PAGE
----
UK Border Agency
Customs officers may work with the police or organisations like the RSPB in investigating cases involving specimens which have been illegally imported or sold.
UK Border Agency
Customs’ cases may involve native or exotic species and the crime may take the form of permit fraud or smuggling to evade CITES or health controls.
Customs staff around the UK can draw on the specialist knowledge and experience of a national network of Customs Wildlife and Endangered Species Officers (CWESO) and the CITES Centre of Operational Expertise based at Heathrow Airport. There is also a National CITES Intelligence Co-ordinator and an HQ policy branch.
The Customs and Excise Management Act 1979 (CEMA) regulates the import and export of goods between the UK and abroad. Under CEMA anything which is being taken into or out of the UK contrary to any legislation in force may be liable to forfeiture.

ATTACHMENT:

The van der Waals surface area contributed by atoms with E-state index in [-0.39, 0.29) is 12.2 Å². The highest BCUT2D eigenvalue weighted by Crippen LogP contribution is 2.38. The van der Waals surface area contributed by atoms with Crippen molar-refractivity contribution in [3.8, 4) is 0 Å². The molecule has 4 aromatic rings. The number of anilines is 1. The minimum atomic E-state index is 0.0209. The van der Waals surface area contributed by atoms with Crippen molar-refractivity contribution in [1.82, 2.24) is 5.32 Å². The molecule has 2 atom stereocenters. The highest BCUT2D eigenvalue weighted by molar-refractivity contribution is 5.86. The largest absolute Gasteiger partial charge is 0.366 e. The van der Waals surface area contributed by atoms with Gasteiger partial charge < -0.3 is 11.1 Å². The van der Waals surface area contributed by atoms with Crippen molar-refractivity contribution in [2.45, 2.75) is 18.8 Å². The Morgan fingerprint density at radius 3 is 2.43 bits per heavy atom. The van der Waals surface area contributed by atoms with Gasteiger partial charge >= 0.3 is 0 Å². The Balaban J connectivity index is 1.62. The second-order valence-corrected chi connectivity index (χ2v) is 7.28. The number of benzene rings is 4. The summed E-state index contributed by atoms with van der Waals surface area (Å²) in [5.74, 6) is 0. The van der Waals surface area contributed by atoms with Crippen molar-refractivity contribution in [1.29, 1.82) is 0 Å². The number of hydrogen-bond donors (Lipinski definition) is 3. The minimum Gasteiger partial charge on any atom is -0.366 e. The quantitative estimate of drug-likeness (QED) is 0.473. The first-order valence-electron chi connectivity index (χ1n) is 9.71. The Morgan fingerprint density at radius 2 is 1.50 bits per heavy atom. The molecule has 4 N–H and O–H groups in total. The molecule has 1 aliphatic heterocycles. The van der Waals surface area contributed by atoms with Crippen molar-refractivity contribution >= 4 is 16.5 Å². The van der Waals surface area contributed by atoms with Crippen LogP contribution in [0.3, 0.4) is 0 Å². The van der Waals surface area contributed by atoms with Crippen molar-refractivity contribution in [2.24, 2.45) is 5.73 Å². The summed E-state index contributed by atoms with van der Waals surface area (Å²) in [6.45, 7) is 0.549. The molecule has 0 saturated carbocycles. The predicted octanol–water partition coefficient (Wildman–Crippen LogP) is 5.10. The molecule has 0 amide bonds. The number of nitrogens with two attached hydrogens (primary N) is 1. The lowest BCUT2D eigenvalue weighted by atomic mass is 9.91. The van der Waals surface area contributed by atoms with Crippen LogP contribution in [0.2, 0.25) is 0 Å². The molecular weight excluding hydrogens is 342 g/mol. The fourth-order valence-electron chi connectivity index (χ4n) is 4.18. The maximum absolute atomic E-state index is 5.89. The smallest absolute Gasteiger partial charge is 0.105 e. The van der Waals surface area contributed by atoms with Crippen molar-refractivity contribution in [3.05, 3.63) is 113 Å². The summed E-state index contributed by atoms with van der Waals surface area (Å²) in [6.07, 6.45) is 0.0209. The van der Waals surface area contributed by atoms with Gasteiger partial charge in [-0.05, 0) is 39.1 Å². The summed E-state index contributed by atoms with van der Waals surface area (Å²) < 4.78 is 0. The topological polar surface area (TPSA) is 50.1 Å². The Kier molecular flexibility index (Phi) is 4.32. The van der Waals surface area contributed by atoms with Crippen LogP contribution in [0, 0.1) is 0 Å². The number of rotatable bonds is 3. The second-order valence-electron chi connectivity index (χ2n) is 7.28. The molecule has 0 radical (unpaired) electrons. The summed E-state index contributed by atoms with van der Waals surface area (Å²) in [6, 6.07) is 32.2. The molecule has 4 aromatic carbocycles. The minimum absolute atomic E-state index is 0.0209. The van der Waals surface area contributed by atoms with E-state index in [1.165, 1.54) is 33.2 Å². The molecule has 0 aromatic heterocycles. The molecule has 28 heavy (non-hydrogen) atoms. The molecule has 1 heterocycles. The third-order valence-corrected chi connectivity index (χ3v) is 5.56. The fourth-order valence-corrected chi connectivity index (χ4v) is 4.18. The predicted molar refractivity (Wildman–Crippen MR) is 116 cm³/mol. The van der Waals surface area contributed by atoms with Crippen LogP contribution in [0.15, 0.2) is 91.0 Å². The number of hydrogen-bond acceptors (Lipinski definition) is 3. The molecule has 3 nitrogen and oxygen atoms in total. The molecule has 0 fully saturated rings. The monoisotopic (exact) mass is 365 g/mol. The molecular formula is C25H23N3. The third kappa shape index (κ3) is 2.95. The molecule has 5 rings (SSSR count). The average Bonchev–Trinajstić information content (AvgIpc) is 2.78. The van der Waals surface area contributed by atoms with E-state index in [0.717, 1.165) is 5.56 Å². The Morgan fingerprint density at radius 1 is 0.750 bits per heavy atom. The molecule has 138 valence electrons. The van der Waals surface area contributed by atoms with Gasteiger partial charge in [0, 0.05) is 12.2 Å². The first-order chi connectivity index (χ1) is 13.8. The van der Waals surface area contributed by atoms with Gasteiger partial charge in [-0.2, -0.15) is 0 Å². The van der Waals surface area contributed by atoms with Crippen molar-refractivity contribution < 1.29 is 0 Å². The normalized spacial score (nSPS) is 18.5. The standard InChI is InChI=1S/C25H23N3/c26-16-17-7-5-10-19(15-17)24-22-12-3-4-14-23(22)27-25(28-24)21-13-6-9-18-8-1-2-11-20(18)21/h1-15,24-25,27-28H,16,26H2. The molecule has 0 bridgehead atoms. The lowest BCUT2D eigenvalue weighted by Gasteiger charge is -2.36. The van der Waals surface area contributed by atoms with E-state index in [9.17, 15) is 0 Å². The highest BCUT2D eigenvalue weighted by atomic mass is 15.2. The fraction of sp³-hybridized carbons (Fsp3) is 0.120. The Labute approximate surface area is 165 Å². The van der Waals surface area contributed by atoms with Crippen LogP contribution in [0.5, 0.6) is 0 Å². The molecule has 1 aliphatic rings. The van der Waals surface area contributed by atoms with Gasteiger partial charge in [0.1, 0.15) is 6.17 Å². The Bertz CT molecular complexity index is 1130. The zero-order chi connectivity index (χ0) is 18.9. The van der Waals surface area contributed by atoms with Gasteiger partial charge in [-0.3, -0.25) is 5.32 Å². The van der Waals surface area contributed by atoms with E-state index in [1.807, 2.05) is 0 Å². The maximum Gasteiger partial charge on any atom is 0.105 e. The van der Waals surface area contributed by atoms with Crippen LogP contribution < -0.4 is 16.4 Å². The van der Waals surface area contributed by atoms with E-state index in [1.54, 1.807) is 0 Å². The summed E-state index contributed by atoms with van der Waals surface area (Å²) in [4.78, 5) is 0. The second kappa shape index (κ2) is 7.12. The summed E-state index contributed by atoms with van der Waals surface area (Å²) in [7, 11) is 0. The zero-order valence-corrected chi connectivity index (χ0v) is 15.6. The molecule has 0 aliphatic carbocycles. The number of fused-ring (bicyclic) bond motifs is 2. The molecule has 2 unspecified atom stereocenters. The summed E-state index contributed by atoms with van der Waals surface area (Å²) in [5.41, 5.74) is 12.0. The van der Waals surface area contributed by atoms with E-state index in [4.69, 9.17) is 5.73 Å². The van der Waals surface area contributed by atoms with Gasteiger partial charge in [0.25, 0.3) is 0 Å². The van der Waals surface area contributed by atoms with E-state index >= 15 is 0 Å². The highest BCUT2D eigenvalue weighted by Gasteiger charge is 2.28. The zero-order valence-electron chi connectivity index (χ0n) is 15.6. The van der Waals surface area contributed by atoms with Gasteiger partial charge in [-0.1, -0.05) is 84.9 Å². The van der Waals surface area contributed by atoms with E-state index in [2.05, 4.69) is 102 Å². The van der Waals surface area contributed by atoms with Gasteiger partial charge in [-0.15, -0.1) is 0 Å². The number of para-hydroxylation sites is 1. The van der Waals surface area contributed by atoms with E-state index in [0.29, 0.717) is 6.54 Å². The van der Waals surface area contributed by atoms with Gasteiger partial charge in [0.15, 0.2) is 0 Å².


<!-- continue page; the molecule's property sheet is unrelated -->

Consequently, whereas CITES is implemented in the EU by the Wildlife Trade Regulations, customs’ enforcement action is taken under CEMA, where a maximum penalty of seven years imprisonment and an unlimited fine is available to the courts.
Controls cover not only live birds, but parts and derivatives including eggs, skins, plumage and stuffed specimens. Officers may find themselves dealing with offences involving the illegal export of peregrine eggs and chicks, the smuggling of birds such as Lear's macaws and red-tailed black cockatoos, or the evasion of import bans on birds such as wild African grey parrots.
Officers may also come across licensing irregularities in the ostrich meat trade or encounter smuggled bushmeat from West Africa. Fraud can also involve wild-caught specimens claimed to be captive-bred, such as grey junglefowl feathers imported to make flies for the angling industry.
How you can help
Have you seen a crime against a wild bird? Use this form to report a wildlife crime to us.